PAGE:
There are four major types of enclosures that are seen in car audio. Infinite baffle (or Free-Air), sealed, ported (aka vented),and bandpass.
Infinite baffle enclosures aren't really enclosures. They're simply a way to separate the front wave of the speaker from the rear wave of the speaker. A good example of this would be installing a subwoofer in the rear deck of a car. The front wave of the speaker is isolated from the rear wave of the speaker by the rear deck. Another example would be mounting the subwoofer to a board that mounts behind the rear seat of a car. The front wave pushes into the seat back and the rear wave is isolated in the trunk. For this reason it is very important that the mounting board be sealed on all edges and that the rear deck not have any holes that would allow air leakage of the rear wave into the passenger compartment. In both cases the trunk of the car acts as the enclosure which is why infinite baffle configurations are only practical in cars with trunks.
Make sure that the speaker you choose for this application is designed for infinite baffle applications or you'll get unpredictable results. Also make sure that you place a protection baffle such as an XTC foam baffle (available at Parts Express, Crutchfield and some shops) under your rear deck speakers. Otherwise the subwoofer will be overdriving the small cone of the rear deck speaker which causes massive distortion. This goes for any rear deck mounted speaker with a subwoofer system in the trunk. The baffle will isolate the speaker's rear wave from the subwoofer's high pressure wave.
The main advantage of the infinite baffle system is space savings (no box) while the disadvantages are lower power handling and inefficiency (they don't play as loud as a comparable enclosed subwoofer). I've used infinite baffles in several installations and have had mostly good success.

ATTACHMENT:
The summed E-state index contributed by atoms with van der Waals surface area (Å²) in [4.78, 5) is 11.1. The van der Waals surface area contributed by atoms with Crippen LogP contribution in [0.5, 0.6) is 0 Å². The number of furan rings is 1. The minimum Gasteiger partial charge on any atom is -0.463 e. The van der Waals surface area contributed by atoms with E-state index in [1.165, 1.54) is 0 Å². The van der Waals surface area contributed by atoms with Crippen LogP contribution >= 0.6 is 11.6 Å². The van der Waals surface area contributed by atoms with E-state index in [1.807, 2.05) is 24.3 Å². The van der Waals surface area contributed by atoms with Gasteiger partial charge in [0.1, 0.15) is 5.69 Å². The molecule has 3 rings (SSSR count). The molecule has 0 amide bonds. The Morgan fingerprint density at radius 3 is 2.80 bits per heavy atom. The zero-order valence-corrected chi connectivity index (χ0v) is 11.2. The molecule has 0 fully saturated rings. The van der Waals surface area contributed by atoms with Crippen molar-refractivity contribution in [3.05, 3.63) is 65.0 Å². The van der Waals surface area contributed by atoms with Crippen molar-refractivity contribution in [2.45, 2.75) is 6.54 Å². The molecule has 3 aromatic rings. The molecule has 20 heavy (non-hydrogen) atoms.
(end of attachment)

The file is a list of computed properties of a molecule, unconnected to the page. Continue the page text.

Sealed enclosures are the second least complicated and what I recommend beginners build. They are simply what the sound like, a simple box with a hole for the woofer to mount in. The rear wave and front wave are sealed from each other by the enclosure. Sealed boxes have great power handling, low frequency extension, and are known for sounding "tight". Sealed enclosures are the real workhorse of the industry and work in just about every situation and vehicle.
Ported (also called vented, tuned or bass reflex) enclosures are similar to sealed enclosures except they add a port or vent (typically a length of PVC pipe) to the enclosure design. Vented boxes are only slightly more difficult to build than a sealed box but must be "tuned" with the right area (diameter) and length of port for the enclosure/woofer combination. This is usually not a problem as the woofer manufacturer typically supplies this information. The function of the port is to "tune" the enclosure so that the rear wave of the speaker enhances the front wave of the speaker. This typically results in a woofer system with a higher efficiency (it plays louder with less power). The disadvantages of this design are lower power handling and poor response below the port tuning frequency. Like sealed boxes, vented enclosures also work in about every situation and vehicle.
The last major type of enclosure is the bandpass enclosure. A bandpass enclosure come in two varieties, single reflex and dual reflex. Single reflex enclosures contain a woofer in a sealed box with a vented box in front of it. Dual reflex enclosures contain a woofer in a vented box with another vented box in front of it. In either design the woofer is hidden/protected by the front box.
Bandpass enclosures are extremely efficient in the band of frequencies that they are tuned to or "pass" (hence the term bandpass). Disadvantages of this design are a limited frequency range, enclosure size and limited power handling. These enclosures are VERY difficult to build and are best left to the professionals. The slightest miscalculation or measurement can have seriously bad results. These boxes are usually larger and so are better for vehicles with a large amount of space.
You should also check out Advanced Enclosure Design and Fabrication. It covers designing enclosures using free computer software, maximizing the output of a subwoofer system, building the box like a pro and testing the output using inexpensive equipment. Click here.